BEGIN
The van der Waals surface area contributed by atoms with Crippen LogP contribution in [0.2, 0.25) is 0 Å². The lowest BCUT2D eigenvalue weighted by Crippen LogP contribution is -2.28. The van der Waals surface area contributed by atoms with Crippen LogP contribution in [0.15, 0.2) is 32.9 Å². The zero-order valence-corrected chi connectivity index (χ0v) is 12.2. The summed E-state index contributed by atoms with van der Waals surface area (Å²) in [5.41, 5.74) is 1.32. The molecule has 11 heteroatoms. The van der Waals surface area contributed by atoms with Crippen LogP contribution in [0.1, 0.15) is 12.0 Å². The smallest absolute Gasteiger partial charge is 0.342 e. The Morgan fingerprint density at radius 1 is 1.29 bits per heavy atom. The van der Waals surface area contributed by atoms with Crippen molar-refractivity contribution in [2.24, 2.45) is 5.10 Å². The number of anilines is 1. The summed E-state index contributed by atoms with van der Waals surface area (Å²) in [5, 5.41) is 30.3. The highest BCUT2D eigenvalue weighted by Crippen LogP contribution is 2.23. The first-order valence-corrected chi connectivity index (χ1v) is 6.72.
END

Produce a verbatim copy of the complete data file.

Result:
The van der Waals surface area contributed by atoms with Crippen LogP contribution in [0.2, 0.25) is 0 Å². The lowest BCUT2D eigenvalue weighted by Crippen LogP contribution is -2.28. The van der Waals surface area contributed by atoms with Crippen LogP contribution in [0.15, 0.2) is 32.9 Å². The zero-order valence-corrected chi connectivity index (χ0v) is 12.2. The summed E-state index contributed by atoms with van der Waals surface area (Å²) in [5.41, 5.74) is 1.32. The molecule has 11 heteroatoms. The van der Waals surface area contributed by atoms with Crippen LogP contribution in [0.1, 0.15) is 12.0 Å². The smallest absolute Gasteiger partial charge is 0.342 e. The Morgan fingerprint density at radius 1 is 1.29 bits per heavy atom. The van der Waals surface area contributed by atoms with Crippen molar-refractivity contribution in [2.24, 2.45) is 5.10 Å². The number of anilines is 1. The summed E-state index contributed by atoms with van der Waals surface area (Å²) in [5, 5.41) is 30.3. The highest BCUT2D eigenvalue weighted by Crippen LogP contribution is 2.23. The first-order valence-corrected chi connectivity index (χ1v) is 6.72.